Newcastle upon Tyne has a good track record of delivering new homes and meeting its local needs. There are sites for over 11,000 dwellings allocated within its local plan (for the period 2010-30), and the Council has granted planning permission for 8,000 dwellings on these sites. However, only 900 dwellings have been completed on allocated sites (as of March 2020). In addition, planning applications are consistently determined in a timely manner having comfortably met all the national performance targets in 2019-20 (NI 157) yet implementation rates of permissions can be slower than projected.

This would indicate the need to consider the nature and role of the private sector in implementing planning consents, as private sector housebuilders will only build at the pace that aligns to their company goals. For large scale housing schemes, the availability of funding up front to deliver infrastructure can constrain the timely delivery of sustainable neighbourhoods. However, in recent UK history the post-world war II period has been the only time when a significant pace of residential development has occurred, and this was achieved by delivering a public funded council home programme alongside private sector delivery. Such a programme would also have the benefits of increasing the stock of affordable dwellings.

  1. How can the planning system ensure that buildings are beautiful and fit for purpose?

There is diversity amongst the quality of new development within Newcastle. This is influenced by stakeholders, funding and the teams involved. Newcastle benefits from an experienced planning committee that supports the delivery of some high-quality schemes, as has a number of innovative joint ventures. The high-quality schemes are from a broad range of developers and clients, as celebrated in our biannual Lord Mayor’s Design Awards. Yet we also acknowledge there is a range of quality based on the viability aspirations of various stakeholders, constraints and the capacity to realise the original intent. Our recent monitoring of completed schemes highlights similar issues to the Housing Design Audit for England (Place Alliance, 2019) with some areas of compromise.

 

Newcastle would welcome national policy, guidance, measures and support which have potential to raise design quality throughout the city although we have some reservations about a nationally set concept/definition of ‘beauty’.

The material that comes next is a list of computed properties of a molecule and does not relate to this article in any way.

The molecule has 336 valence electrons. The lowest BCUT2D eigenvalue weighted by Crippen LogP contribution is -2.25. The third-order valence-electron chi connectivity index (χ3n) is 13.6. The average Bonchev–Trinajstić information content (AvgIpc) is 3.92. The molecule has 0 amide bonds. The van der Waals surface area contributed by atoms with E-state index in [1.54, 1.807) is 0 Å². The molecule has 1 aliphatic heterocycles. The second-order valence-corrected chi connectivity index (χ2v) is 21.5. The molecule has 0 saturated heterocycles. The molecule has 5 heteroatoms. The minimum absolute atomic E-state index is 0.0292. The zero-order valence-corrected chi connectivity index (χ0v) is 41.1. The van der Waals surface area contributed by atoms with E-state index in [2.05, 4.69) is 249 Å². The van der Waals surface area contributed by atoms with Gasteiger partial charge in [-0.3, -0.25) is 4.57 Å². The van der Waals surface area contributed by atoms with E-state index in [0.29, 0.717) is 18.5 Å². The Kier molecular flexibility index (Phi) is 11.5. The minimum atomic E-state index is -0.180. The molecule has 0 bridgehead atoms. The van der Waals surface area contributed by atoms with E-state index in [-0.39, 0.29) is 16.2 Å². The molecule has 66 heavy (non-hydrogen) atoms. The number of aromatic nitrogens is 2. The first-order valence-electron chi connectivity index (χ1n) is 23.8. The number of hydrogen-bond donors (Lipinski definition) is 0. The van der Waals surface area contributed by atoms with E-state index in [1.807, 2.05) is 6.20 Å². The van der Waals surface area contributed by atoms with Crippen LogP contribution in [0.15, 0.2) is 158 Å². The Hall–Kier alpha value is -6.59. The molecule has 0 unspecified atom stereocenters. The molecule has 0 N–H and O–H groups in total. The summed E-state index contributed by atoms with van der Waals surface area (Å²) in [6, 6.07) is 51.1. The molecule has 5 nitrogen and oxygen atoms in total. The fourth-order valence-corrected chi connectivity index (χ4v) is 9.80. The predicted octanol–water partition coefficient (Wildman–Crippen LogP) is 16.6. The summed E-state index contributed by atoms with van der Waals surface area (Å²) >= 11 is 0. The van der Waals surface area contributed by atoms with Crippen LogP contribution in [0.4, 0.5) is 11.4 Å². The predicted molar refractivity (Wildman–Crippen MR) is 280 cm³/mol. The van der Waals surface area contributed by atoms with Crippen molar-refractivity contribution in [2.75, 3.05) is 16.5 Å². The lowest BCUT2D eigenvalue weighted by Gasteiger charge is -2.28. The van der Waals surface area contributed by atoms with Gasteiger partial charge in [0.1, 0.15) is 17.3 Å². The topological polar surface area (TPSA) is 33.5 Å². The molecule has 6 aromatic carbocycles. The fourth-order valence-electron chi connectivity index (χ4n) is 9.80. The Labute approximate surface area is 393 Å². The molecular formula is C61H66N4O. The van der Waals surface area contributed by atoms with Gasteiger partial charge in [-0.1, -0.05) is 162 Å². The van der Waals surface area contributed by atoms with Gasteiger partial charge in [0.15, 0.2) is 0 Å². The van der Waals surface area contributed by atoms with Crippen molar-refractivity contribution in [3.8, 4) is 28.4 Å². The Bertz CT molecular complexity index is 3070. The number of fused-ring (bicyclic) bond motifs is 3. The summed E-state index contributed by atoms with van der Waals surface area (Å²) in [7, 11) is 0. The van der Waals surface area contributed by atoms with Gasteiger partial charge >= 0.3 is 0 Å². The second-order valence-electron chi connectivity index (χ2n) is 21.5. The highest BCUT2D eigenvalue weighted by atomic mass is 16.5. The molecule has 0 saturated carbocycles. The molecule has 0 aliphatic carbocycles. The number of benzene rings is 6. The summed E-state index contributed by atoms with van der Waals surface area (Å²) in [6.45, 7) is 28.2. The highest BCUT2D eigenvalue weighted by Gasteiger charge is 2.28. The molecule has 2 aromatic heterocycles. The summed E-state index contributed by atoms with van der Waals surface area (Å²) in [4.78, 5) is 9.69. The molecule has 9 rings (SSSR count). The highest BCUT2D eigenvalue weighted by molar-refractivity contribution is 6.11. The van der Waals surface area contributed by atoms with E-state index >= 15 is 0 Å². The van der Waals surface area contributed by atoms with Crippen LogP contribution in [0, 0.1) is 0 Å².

The Government approach to increasing the use of permitted development (and permission in principle) without the need for planning permission is, however, undermining the opportunities to deliver good design. Prior approvals system allowing office to residential changes of use has already led to inadequate internal space and daylight in addition to the unsustainable location of residential conversions.

 

Newcastle City Council has, like many other Local Authorities declared a climate emergency. The government is urged to take forward changes to building regulations to maximise environmental benefits and improved energy efficiency standards of buildings as a mechanism that can make rapid improvements to building design, alongside design aesthetics.

 

Newcastle cautiously welcomes proposals for design codes, given the experience in city on the Walker Design Code. Newcastle produced the Walker Riverside Design Code (2007) which gave clear guidance for a wide area of sites through character areas and street types. Buy-in from all stakeholders in the process was essential in it working well, and strongest in those directly involved in developing the code. Informal feedback from agents suggested that it helped push design quality in projects that had tight budgets when compared to equivalent provision in other parts of the city. In the current climate however, adherence to the code has reduced as the economy and viability has changed.

  1. What approach should be used to determine the housing need and requirement of a local authority?

There are clear limitations to the use of simplistic housing formulas, as can be evidenced by the difficulties in applying the national Local Housing Need methodology since its introduction in 2018. The identification of needs and housing targets are complex and vary considerably across authorities, regions and should be assessed locally making use of local knowledge of the area. Such assessments can often require local considerations - such as in Newcastle the forecast of student population and international migration patterns. Newcastle (and the North East) are currently delivering considerably more new homes than the proposed national method would provide for. In the last 3 years Newcastle’s track record has met its local plan target (now 1,080 dwellings per annum) and the housing delivery test (average 240% pass), which shows at a local level the council is successfully delivering its plan led ambitions for the city.

 

It is suggested that the national Local Housing Need formula be withdrawn, as since it’s introduction it has led to uncertainty of planning for new homes targets in local plans, and invariably leads to at best crude estimates of need, and at worst would require authorities to plan for homes that are not needed.

 

Furthermore, the government should set out proposals for regional and sub regional working as this is vital to ensure cross boundary cooperation. We need a clear understanding of the mechanism proposed to manage housing needs across regions.

 

  1. What is the best approach to ensure public engagement in the planning system? What role should modern technology and data play in this?

Digitisation of maps and evidence will help improve transparency and speed, potentially reducing the number of queries as the end user will likely be able to find information themselves. However, a complete digitisation of local plans may well serve to exclude some groups who are unfamiliar or unable to use the technology.